Quick and Effective Interview Questions for Small Employers

If you are the boss of a small business and you need to hire, you probably don’t have much in extra time and resources to spend on the hiring process. That stinks, because weeding out the bad eggs and hiring great employees would make your life so much more prosperous. Here are the questions you should be asking and why.

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Hire employees who are effective at handling conflicts

It’s all about their problem-solving attitude, really. The best potential new-hire contenders are those that maturely look for reasonable solutions.

In asking them questions on an interview, you are trying to find out how they react to difficult, but everyday problems. For example, ask them to tell you about an angry or unreasonable customer that they had to deal with. One that stands out in memory. Don’t hint that what you are REALLY looking to see is their SOLUTION to this problem, and the magnitude in which the applicant seeks and finds that solution.

This is easy to do. The applicant will vent about the event for a certain amount of time, and they will talk about how they solved it for another percent of the time of their answer. Grade them on the time they spend on the solution.

If the potential new hire spends the entire time complaining about how crappy and unreasonable the customer was, then they fail the question. This is not a problem solver. If you find an applicant that says something like “oh yes, this one thing would come up again and again”, and then he or she goes right into telling you about the efforts to solve that problem – there’s your winner.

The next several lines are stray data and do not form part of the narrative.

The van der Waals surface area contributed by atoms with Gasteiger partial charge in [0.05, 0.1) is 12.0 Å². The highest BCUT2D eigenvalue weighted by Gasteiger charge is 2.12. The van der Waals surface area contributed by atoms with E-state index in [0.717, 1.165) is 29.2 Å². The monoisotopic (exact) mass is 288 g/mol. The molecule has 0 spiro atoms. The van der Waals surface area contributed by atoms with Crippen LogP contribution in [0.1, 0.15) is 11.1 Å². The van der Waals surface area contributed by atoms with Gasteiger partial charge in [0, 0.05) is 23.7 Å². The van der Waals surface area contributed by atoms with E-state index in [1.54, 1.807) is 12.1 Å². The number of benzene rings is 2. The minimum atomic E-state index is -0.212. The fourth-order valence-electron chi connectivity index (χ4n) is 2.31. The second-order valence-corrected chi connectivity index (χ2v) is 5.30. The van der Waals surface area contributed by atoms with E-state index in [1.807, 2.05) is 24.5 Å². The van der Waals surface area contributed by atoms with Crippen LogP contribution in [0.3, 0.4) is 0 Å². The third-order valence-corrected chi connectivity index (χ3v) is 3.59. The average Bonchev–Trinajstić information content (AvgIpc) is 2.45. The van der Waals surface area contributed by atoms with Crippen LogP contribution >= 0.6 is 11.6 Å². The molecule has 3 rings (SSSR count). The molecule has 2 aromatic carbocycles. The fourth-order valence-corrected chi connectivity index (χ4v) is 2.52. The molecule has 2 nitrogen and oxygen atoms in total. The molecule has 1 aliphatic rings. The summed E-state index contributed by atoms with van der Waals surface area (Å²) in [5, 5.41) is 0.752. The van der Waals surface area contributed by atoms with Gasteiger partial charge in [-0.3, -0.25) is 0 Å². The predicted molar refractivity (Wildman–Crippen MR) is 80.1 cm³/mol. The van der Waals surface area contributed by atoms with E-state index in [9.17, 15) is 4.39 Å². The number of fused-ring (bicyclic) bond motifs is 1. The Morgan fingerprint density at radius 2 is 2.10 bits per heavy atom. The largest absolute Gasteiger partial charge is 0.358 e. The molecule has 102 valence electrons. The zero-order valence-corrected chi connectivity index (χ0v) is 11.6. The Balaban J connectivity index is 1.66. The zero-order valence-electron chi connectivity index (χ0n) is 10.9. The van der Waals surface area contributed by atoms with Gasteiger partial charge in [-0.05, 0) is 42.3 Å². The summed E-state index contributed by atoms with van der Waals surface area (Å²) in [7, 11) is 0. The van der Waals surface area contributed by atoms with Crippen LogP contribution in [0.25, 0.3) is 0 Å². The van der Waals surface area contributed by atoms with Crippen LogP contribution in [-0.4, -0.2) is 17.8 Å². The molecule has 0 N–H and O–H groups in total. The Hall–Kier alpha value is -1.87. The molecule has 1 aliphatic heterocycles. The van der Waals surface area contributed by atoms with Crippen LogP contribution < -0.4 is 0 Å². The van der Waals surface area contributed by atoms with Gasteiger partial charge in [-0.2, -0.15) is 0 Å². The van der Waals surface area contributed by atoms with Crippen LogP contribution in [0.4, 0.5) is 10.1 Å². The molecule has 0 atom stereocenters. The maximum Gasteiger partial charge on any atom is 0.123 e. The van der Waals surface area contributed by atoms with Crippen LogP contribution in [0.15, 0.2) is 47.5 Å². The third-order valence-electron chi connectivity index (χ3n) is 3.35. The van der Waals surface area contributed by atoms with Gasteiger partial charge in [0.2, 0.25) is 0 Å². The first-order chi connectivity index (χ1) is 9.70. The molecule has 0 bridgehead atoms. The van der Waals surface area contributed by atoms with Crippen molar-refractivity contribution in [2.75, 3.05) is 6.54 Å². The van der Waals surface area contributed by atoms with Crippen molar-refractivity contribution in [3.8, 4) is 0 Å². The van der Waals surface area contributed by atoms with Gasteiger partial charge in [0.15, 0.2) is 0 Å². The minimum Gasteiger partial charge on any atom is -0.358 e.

This is why you must ask three or four questions. You must make sure that you have a reasonable sample if their personality. Also be sure not to clue them in on what you are really looking for.

In general, these results-oriented personality types will be much better at dealing with your customers and your other employees. They will be more productive, more coach-able, and more motivating to those around them. Applicants that just ramble and complain about the situations in your questions will be the opposite.

Once you get good at this, the difference in your overall employee performance will be dramatic. Your life will be easier and the business will be more prosperous.

The interview questions

  • Tell me about a memory of your worst customer ever.
  • Did you have a boss who asked you to do unreasonable things? Tell me about it.
  • Did you have a boss who made you work on things you didn’t know how to do or who didn’t give you enough guidance?
  • Did you ever work with someone who you found exceptionally difficult to work with?
  • Can you tell me about a time in where you were asked to do things outside of your normal job description?
  • Did a customer or a co-worker ever blame you for something you didn’t do?

Remember that you are looking for the ratio of time that your applicant spend on complaining or venting, as compared to the amount of time (if at all) that they talk about solutions. The highest scoring applicants will almost certainly be your best choices.

The 5 best practices for candidate vetting in 2019.

Please feel free to share you experiences with these concepts in the comments.

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